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Kate Sidley interviews James Whyle

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A very warm welcome to another Sunday Morning Pajama Flash Festival. This morning author and journalist, Kate Sidley, will be interviewing bestselling author James Whyle right here in this post, in pajamas over a cup of coffee. Over to you Kate…



‪Kate Sidley Testing, testing… you there James Whylie? Got your PJs, your coffee, etc?






‪James Whyle Coffee, I have. Never been a fan of the jama.
 More politely. Morning Kate.




‪Kate Sidley Well, presuming you are appropriately attired… Let’s start with your latest book, Walk, Which I love by the way. For people who haven’t yet read it, perhaps we should briefly set the scene. Walk tells the story of the survivors of the Grosvenor, which was wrecked on the SA coast in 1782.

The castaways are washed up in the Transkei and an ever-dwindling group makes its way through the massive dune fields near PE. Is that an OK description to start with?




‪James Whyle Um, yes. The sailed into Africa. Decided to walk to the 1st Dutch settlements. 150 started out. Around ten made it, I think.




‪Kate Sidley So, your book is the story of this harrowing journey. It is a novel, but it stays very close to the historical truth, in so far as there is such a thing. What is the relationship between fact and fiction in this book?



‪James Whyle Well, yes. The novel thing is interesting. Novels are meant to have a plot. Walk doesn’t really. And the nonfiction books about the Grosvenor survivors are full of wild surmise. (“Perhaps they… they probably… etc”) Walk is really a version of Willam Hubberly’s diary. I think it might be creative nonfiction…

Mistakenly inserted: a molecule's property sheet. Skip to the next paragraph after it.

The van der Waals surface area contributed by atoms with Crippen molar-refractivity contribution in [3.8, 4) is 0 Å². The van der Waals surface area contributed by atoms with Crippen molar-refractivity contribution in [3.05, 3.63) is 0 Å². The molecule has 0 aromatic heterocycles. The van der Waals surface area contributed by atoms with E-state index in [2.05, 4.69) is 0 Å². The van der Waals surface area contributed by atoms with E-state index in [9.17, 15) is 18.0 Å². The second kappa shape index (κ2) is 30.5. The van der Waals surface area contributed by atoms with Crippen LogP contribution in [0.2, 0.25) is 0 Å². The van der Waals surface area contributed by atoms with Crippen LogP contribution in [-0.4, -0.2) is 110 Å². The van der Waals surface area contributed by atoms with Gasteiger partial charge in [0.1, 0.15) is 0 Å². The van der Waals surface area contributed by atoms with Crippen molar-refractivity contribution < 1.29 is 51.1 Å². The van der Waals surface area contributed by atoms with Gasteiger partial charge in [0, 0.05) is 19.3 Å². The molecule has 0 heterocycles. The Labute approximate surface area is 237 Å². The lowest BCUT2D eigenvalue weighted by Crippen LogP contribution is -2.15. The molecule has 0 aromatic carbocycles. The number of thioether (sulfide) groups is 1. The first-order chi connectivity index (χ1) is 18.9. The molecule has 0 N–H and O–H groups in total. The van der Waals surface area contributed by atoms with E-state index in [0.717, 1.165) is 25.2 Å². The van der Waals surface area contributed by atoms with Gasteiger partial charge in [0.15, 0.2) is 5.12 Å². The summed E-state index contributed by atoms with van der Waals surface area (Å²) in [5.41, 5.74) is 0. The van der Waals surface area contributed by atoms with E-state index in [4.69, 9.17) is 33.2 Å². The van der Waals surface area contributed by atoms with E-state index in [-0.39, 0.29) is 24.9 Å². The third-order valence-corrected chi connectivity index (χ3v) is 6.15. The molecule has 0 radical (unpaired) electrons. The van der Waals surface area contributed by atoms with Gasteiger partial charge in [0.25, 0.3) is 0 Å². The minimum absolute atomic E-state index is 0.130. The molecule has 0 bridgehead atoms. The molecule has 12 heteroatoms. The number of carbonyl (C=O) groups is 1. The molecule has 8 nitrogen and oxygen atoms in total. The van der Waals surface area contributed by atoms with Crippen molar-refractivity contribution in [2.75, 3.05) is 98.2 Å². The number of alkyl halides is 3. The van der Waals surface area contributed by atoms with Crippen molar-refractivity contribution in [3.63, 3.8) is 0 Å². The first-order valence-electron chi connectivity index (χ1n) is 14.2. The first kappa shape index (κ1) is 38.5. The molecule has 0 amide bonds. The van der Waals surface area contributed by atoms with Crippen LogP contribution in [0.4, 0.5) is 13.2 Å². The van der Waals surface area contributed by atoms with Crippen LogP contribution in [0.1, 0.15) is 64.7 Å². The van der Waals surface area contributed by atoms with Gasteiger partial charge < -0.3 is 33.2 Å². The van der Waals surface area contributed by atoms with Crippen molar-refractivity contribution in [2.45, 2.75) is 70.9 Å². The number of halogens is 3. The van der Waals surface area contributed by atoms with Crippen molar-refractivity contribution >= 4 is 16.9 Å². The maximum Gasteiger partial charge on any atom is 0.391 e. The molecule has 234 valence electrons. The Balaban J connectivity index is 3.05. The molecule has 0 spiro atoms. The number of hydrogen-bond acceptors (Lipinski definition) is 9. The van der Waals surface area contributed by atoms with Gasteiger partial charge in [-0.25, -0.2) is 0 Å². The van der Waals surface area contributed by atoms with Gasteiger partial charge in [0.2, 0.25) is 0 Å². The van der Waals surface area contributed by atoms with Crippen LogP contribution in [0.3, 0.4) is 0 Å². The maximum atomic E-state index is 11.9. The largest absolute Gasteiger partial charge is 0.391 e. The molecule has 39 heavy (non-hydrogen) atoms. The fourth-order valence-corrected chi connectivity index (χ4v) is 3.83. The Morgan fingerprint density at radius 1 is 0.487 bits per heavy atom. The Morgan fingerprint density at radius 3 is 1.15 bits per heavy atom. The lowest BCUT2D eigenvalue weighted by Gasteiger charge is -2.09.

‪Steven Sidley The magic of the book is that there is no plot. There is an end, but not a plot – that is what made it for me




‪Kate Sidley Talk a bit about William Hubberly’s journal and A Source Book on the Wreck of the Grosvenor East Indiaman. What was Hubberly’s writing style? How did it influence your own prose?



‪Eusebius Mckaiser (‪Steven Sidley, it’s not our turn yet! *hides*)




‪James Whyle Look, Hubberly is not going as a prose stylist. He just tells the story as he remembered it. Probably aided by the Dalrymple commission report which was the East India Co’s legal inquiry into the disaster. I just tried to make it work for a modern reader. And sometimes when he writes stuff like: “Last night, X, a seaman, died of a great weariness,” I just left if alone on the grounds that it couldn’t be improved on. But sometimes, when he’s alone and his last companion has died and he says something like “I finally gave way to grief”, I might get a page out of a boy and a dead man on a Transkei beach. Facebook wants me to say transient beach. Which is also … interesting.

‪Kate Sidley Yes. I remember in one interview you saying that Hubberly rarely used names, unless the person died. Your protagonist is referred to as “the boy” throughout. One of the things that made the book so affecting was your distance. You scrupulously avoid sentimentality and emotional description, but when those fire brands went out again and they had to go back and try and find an ember, I felt utter despair!

To read the rest of this interview join The Good Book Appreciation Society on Facebook, by friending ‘Bea Reader’on Facebook.

And join us next Sunday at 9am on The Good Book Appreciation Facebook Page for another Sunday Morning Pajama Flash Festival, when Kelly Ansara will be interviewing prolific crime author, Amanda Coetzee.

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Have a great bookie week.

 

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